Lets All Agree That Apostrophe’s Arent Necessary

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German Lopez says that “apostrophes offer an exciting opportunity to show other people how smart and educated you are”—which all by itself makes it worth learning how to use them. For example:

Another common issue is irregular plural words, like children and teeth. For these words, you add an apostrophe and an s — so children’s toys and teeth’s roots.

Live by the apostrophe, die by the apostrophe. My middle-school English teacher beat into us that only humans can possess things. Animals too, I suppose. Or countries. But in any case, never inanimate objects. So it’s “roots of teeth,” because teeth don’t own roots.

Of course, some young punks think this is a dated rule that makes no sense, and they go around merrily giving inanimate objects possession of everything. This is appalling. Of course this rule makes no sense, but that’s the whole reason that good grammar demonstrates how smart and educated you are. If we did what made sense, we’d eliminate the apostrophe entirely since it’s never necessary for comprehension. But that way lies anarchy.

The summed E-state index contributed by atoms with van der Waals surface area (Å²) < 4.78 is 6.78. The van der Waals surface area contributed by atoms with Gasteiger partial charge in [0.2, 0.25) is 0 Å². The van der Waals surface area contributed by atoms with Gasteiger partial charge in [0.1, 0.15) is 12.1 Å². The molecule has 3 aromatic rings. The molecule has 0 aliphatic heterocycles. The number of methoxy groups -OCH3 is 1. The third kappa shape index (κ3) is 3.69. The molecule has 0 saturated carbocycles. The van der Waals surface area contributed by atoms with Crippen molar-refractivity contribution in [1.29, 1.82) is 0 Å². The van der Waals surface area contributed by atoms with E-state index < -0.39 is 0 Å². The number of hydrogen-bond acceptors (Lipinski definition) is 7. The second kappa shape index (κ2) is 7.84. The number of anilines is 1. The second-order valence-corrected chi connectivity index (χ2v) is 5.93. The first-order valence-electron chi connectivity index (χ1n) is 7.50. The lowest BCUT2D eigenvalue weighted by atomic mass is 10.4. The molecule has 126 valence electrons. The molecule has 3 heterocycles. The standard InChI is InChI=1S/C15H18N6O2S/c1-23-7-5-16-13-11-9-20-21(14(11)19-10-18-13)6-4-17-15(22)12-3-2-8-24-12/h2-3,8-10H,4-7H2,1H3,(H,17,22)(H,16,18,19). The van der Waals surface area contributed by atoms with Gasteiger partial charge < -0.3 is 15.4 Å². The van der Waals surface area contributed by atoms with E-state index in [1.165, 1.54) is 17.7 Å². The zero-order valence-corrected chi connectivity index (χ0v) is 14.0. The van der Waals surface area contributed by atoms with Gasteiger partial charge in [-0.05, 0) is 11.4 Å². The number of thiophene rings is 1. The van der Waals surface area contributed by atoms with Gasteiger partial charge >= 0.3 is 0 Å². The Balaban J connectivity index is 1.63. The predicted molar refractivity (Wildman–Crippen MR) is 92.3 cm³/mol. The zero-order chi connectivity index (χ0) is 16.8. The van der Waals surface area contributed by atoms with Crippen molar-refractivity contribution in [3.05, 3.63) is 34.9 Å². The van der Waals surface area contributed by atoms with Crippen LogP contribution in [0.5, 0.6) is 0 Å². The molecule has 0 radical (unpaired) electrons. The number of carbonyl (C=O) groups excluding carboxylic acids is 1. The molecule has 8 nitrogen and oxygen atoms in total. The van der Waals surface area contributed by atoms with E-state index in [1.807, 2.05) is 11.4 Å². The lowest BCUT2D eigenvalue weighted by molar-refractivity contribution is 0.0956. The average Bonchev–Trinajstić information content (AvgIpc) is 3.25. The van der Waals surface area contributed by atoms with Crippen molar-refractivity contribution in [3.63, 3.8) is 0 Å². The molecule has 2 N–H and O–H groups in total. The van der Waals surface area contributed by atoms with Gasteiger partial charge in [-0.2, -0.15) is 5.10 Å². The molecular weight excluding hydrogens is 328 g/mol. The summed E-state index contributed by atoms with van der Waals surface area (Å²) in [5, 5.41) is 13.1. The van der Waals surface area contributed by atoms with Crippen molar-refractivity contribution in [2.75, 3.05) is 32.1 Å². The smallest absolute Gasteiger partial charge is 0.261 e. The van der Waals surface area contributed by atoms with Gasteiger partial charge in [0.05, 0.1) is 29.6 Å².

Anyway, everyone1 loves to argue about grammatical minutiae, so have a beer and get to it in comments.

1Actually, not everyone. But my readers sure seem to like it!

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Today, reader support makes up about two-thirds of our budget, allows us to dig deep on stories that matter, and lets us keep our reporting free for everyone. If you value what you get from Mother Jones, please join us with a tax-deductible donation today so we can keep on doing the type of journalism 2020 demands.

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